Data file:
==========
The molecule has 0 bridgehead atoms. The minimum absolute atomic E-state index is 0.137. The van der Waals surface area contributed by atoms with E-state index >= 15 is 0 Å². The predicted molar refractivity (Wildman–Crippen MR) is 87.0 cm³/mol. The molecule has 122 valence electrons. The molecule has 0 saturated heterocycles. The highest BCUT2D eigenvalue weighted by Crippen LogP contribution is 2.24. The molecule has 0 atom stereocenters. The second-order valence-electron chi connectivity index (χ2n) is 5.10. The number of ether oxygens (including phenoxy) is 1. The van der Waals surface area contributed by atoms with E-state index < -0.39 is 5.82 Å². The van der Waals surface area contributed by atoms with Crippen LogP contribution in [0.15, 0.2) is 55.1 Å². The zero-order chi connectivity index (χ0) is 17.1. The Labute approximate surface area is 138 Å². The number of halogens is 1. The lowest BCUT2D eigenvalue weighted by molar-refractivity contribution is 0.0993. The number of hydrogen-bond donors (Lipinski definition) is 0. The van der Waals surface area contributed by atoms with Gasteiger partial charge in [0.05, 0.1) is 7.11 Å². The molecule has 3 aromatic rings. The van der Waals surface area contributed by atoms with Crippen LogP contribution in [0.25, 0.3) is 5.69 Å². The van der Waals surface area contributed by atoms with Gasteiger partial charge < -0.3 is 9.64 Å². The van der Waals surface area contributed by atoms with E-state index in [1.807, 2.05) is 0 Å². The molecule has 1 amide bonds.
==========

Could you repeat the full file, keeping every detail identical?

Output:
The molecule has 0 bridgehead atoms. The minimum absolute atomic E-state index is 0.137. The van der Waals surface area contributed by atoms with E-state index >= 15 is 0 Å². The predicted molar refractivity (Wildman–Crippen MR) is 87.0 cm³/mol. The molecule has 122 valence electrons. The molecule has 0 saturated heterocycles. The highest BCUT2D eigenvalue weighted by Crippen LogP contribution is 2.24. The molecule has 0 atom stereocenters. The second-order valence-electron chi connectivity index (χ2n) is 5.10. The number of ether oxygens (including phenoxy) is 1. The van der Waals surface area contributed by atoms with E-state index < -0.39 is 5.82 Å². The van der Waals surface area contributed by atoms with Crippen LogP contribution in [0.15, 0.2) is 55.1 Å². The zero-order chi connectivity index (χ0) is 17.1. The Labute approximate surface area is 138 Å². The number of halogens is 1. The lowest BCUT2D eigenvalue weighted by molar-refractivity contribution is 0.0993. The number of hydrogen-bond donors (Lipinski definition) is 0. The van der Waals surface area contributed by atoms with Gasteiger partial charge in [0.05, 0.1) is 7.11 Å². The molecule has 3 aromatic rings. The van der Waals surface area contributed by atoms with Crippen LogP contribution in [0.25, 0.3) is 5.69 Å². The van der Waals surface area contributed by atoms with Gasteiger partial charge < -0.3 is 9.64 Å². The van der Waals surface area contributed by atoms with E-state index in [1.807, 2.05) is 0 Å². The molecule has 1 amide bonds.